Wall Street fell into a “bear market” on Monday as inflation worries inflicted broad damage across the S&P 500.
Consider these facts about the selloff:
- The S&P 500 closed at 3750. That’s 22 percent below its January high of 4819, crossing the 20 percent line that represents a bear market.
- The index dropped 3.88 percent on the day. Aside from the 4 percent selloff on May 18, it was the second worst decline since early 2020.
- Some 152 members of the S&P 500 index hit new 52-week lows, according to TradeStation data. It was the most since March 23, 2020.
- Just 22 members of the S&P 500 closed above their 50-day moving averages, the least since April 1, 2020.
- Of S&P 500’s 100 largest members by market cap, McDonald’s (MCD) was the only stock with a gain on the day.
- The Russell 2000, which is more focused on smaller companies, dropped 4.8 percent. The last time it fell that much was June 11, 2020.
The red ink followed a two-day plunge last Thursday and Friday as investors reacted to soaring inflation. Another report today from the New York Federal Reserve indicated Americans expect prices to keep rising another 6.6 percent in the coming year. The survey showed that consumers have few plans to slow spending. Their outlook for the stock market was also bleak, with barely one-third expecting the S&P to be higher at this time in 2023.
Federal Reserve in Focus
Interest-rate futures reacted quickly to Friday’s consumer price index (CPI). CME’s FedWatch tool shows the market pricing in a 100 percent likelihood of policymakers hiking rates by 50 basis points tomorrow afternoon. Within that 100 percent is a 28 percent possibility of a bigger increase by 75 basis points. That’s up from just 3 percent one week ago. (See the FedWatch tool screenshot below.) Increases of at least 50 basis points are expected at the July 27 and September 21 meetings, as well.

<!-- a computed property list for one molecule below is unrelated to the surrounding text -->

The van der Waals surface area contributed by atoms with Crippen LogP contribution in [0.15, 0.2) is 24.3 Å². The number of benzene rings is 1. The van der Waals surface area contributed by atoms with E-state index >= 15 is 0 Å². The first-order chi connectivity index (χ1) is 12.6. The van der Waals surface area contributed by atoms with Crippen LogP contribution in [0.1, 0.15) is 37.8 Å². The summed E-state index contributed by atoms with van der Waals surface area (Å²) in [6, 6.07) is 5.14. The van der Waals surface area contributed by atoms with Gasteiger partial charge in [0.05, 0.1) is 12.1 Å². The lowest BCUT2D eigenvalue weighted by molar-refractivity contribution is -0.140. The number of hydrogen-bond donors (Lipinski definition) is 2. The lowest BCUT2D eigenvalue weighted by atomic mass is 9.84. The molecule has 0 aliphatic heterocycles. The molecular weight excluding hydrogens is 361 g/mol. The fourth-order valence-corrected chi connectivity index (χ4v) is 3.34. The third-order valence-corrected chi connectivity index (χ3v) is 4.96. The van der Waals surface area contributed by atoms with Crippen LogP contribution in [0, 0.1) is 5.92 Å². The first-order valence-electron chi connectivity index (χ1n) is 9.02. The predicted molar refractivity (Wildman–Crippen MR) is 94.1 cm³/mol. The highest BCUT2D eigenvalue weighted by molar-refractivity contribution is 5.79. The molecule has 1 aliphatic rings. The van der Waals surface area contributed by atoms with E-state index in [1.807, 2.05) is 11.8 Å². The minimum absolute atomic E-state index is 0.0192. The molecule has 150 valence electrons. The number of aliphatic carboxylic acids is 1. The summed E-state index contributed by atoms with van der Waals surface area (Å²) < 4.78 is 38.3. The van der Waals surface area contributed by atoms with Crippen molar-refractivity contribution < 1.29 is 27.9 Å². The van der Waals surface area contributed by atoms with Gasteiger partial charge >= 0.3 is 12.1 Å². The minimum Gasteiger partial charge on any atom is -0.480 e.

In an interesting twist, The Wall Street Journal reported yesterday afternoon that Fed officials are considering a 75-basis point hike tomorrow. The newspaper didn’t identify its sources.
Those interest rate trends lifted bond yields to their highest levels in years:
- The two-year Treasury yield hit 3.28 percent, its highest reading since late 2007.
- The 10-year Treasury had its biggest move in two years to close at 3.37 percent. That was its its highest level since April 2011.
- 30-year Treasury bonds also reached 3.37 percent, their highest level since November 2018.
The Impact of Higher Rates
The higher yields have several impacts. First is the mortgage market, where rates are back to their highest level since mid-2009. This could be felt in housing data this week. NAHB’s homebuilder sentiment index is due tomorrow, followed on Thursday by housing starts and building permits.
Second is the narrowing difference between two- and 10-year Treasuries. The so-called yield curve stood at just 3 basis points yesterday, according to the Fed. It’s close to inverting for the second time in over a decade, which can potentially squeeze bank profits. The SPDR Financial ETF (XLF) closed at its lowest price since February 2021 in response.
The third impact is on stock valuations overall. Higher borrowing costs reduce the appeal of investing in high-multiple growth stocks, including giant names like Apple (AAPL) and Microsoft (MSFT). Analysis firm FactSet reported last week that the S&P 500’s forward price/earnings ratio is was about 16.8 times, finally dipping below the 10-year average.
The fourth is in the currency market because higher rates can draw foreign capital to the U.S. The dollar index just closed at its highest level since late 2002 after breaking above its January 2017 peak. That’s also a potential drag on the S&P 500 because a stronger dollar can reduce the value of their overseas revenues.